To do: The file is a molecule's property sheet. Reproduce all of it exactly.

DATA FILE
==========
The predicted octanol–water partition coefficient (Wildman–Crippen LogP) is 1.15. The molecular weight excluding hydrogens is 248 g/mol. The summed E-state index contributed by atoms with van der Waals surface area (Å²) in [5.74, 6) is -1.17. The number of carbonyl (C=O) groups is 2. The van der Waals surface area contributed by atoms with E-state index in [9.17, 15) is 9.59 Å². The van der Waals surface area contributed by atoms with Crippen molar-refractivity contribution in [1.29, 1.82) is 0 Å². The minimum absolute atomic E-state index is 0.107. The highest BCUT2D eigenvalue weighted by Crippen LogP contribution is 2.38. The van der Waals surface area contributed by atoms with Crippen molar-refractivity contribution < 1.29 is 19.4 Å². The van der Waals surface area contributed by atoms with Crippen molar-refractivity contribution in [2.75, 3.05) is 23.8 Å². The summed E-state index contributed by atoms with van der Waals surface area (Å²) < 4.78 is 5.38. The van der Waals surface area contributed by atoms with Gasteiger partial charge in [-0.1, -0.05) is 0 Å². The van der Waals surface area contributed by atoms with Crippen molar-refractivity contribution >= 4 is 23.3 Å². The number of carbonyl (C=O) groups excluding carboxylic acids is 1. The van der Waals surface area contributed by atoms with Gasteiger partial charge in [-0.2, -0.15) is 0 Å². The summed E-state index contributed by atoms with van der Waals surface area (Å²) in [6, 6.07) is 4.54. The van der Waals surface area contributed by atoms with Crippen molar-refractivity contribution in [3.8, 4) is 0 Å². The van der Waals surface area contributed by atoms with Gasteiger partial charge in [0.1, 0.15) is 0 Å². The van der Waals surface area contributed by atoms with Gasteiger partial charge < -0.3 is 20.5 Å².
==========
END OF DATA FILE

The predicted octanol–water partition coefficient (Wildman–Crippen LogP) is 1.15. The molecular weight excluding hydrogens is 248 g/mol. The summed E-state index contributed by atoms with van der Waals surface area (Å²) in [5.74, 6) is -1.17. The number of carbonyl (C=O) groups is 2. The van der Waals surface area contributed by atoms with E-state index in [9.17, 15) is 9.59 Å². The van der Waals surface area contributed by atoms with Crippen molar-refractivity contribution in [1.29, 1.82) is 0 Å². The minimum absolute atomic E-state index is 0.107. The highest BCUT2D eigenvalue weighted by Crippen LogP contribution is 2.38. The van der Waals surface area contributed by atoms with Crippen molar-refractivity contribution < 1.29 is 19.4 Å². The van der Waals surface area contributed by atoms with Crippen molar-refractivity contribution in [2.75, 3.05) is 23.8 Å². The summed E-state index contributed by atoms with van der Waals surface area (Å²) < 4.78 is 5.38. The van der Waals surface area contributed by atoms with Gasteiger partial charge in [-0.1, -0.05) is 0 Å². The van der Waals surface area contributed by atoms with Crippen molar-refractivity contribution >= 4 is 23.3 Å². The number of carbonyl (C=O) groups excluding carboxylic acids is 1. The van der Waals surface area contributed by atoms with Gasteiger partial charge in [-0.2, -0.15) is 0 Å². The summed E-state index contributed by atoms with van der Waals surface area (Å²) in [6, 6.07) is 4.54. The van der Waals surface area contributed by atoms with Crippen molar-refractivity contribution in [3.8, 4) is 0 Å². The van der Waals surface area contributed by atoms with Gasteiger partial charge in [0.1, 0.15) is 0 Å². The van der Waals surface area contributed by atoms with Gasteiger partial charge < -0.3 is 20.5 Å².